The diminutive machine from Velizy - too small in its original form, until a flotilla of 206 GT road cars were created with extended bumpers to ensure the car conformed with regulations - was equally capable across all surfaces. Marcus Gronholm took two titles in three years, but few could touch Gilles Panizzi on asphalt at the time.
Another year on and Korea was represented at the highest level with the Hyundai Accent WRC, a car which became a real player as the seasons rolled on. Conversely, Mitsubishi, the team which had demonstrated a massively ability to win rallies in its Group A Lancer seemed unable to find the right ingredients for the Lancer WRC, which never won at the sport’s zenith.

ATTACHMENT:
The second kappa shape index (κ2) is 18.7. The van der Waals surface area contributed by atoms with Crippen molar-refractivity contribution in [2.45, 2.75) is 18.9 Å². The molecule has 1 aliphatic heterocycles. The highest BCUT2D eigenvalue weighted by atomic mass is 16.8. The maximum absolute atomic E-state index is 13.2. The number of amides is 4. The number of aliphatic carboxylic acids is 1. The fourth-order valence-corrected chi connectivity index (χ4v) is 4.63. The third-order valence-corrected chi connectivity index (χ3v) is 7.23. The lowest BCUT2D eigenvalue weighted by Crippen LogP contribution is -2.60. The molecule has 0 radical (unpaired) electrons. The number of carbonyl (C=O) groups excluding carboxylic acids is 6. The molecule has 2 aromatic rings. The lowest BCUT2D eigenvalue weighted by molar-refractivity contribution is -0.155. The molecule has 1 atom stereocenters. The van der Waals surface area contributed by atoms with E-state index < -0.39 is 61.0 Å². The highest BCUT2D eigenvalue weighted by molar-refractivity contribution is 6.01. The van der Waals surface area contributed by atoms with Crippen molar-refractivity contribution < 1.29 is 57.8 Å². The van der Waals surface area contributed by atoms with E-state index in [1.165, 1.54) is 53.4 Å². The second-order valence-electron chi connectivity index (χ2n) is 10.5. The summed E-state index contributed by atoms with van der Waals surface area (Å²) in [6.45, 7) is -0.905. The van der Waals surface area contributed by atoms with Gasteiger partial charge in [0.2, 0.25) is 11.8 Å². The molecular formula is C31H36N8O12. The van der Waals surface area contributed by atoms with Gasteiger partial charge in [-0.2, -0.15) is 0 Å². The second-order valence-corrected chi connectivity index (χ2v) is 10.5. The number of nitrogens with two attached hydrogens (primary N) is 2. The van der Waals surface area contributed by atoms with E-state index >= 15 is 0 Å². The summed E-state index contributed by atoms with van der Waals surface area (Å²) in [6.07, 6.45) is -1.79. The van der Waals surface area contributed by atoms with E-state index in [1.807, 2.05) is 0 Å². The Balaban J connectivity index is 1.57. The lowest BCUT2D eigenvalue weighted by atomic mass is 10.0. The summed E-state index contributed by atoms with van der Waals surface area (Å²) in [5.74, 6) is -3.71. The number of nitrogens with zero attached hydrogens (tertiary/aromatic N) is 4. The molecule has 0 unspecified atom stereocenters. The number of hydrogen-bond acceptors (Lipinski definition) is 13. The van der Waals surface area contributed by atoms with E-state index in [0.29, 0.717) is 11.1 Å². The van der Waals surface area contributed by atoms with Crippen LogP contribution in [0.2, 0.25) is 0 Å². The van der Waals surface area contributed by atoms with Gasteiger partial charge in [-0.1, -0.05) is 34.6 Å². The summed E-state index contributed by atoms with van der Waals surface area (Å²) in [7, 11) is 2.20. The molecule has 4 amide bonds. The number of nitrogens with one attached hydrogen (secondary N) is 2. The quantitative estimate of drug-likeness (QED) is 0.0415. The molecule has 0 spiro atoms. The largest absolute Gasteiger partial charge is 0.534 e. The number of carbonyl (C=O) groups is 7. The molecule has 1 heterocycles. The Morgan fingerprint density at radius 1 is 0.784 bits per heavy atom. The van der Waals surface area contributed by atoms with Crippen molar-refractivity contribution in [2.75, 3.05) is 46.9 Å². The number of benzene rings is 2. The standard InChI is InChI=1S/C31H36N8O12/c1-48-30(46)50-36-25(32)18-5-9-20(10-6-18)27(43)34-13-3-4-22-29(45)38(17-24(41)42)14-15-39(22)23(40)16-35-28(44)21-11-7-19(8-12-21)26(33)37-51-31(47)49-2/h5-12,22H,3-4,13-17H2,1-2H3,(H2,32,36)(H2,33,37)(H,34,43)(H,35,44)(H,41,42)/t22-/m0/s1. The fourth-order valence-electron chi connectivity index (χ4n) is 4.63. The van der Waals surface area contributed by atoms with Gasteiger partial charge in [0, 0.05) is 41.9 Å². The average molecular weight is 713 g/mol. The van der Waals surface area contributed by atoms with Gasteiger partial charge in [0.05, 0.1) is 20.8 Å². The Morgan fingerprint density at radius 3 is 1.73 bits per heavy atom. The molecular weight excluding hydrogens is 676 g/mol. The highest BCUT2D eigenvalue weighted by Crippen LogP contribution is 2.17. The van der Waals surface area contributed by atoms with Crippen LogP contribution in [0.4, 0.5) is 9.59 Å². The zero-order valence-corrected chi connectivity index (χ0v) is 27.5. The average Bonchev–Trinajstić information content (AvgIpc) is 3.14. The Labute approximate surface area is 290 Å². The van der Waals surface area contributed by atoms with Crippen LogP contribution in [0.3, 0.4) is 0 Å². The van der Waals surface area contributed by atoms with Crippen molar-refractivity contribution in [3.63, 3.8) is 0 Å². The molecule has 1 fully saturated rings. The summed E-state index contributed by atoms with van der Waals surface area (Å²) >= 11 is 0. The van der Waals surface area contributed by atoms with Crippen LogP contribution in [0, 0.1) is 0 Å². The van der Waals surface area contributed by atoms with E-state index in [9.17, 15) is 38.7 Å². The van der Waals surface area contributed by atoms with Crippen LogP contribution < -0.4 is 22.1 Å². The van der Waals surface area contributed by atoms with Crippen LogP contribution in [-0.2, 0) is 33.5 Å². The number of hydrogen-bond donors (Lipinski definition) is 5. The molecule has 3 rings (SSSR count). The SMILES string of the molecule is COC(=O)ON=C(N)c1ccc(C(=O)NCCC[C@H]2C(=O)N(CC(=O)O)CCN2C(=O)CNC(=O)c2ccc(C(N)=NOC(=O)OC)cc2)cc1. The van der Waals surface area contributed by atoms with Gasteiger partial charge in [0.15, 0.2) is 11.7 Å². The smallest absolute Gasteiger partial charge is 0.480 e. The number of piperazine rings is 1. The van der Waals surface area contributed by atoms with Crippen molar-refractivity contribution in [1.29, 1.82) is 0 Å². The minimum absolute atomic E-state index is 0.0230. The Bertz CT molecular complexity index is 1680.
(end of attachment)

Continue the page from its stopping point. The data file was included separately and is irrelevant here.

Ford and Citroen are the existing manufacturers who will bridge the gap between the two litre and 1.6-litre formula. The underpinning regulations of the World Rally Car remain, offering manufacturers the chance to bring a simple family saloon and create a hero-maker and world rally winner; MINI is the first new manufacturer to sign up, with the Countryman WRC making its debut next season.
The cars which really defined the era, however are the Focus, in all its guises which helped make Ford the most successful manufacturer in the sport ever and Citroen’s C4 WRC. Talking about the latter, it’s impossible not to talk about Sebastien Loeb.
With seven titles and 62 World Rally Car victories under his belt, if there’s one man who knows how to drive a two-litre World Rally Car, it’s the super-successful, former gymnast from Alsace.
The big question is, will he be the king of next year’s new world order?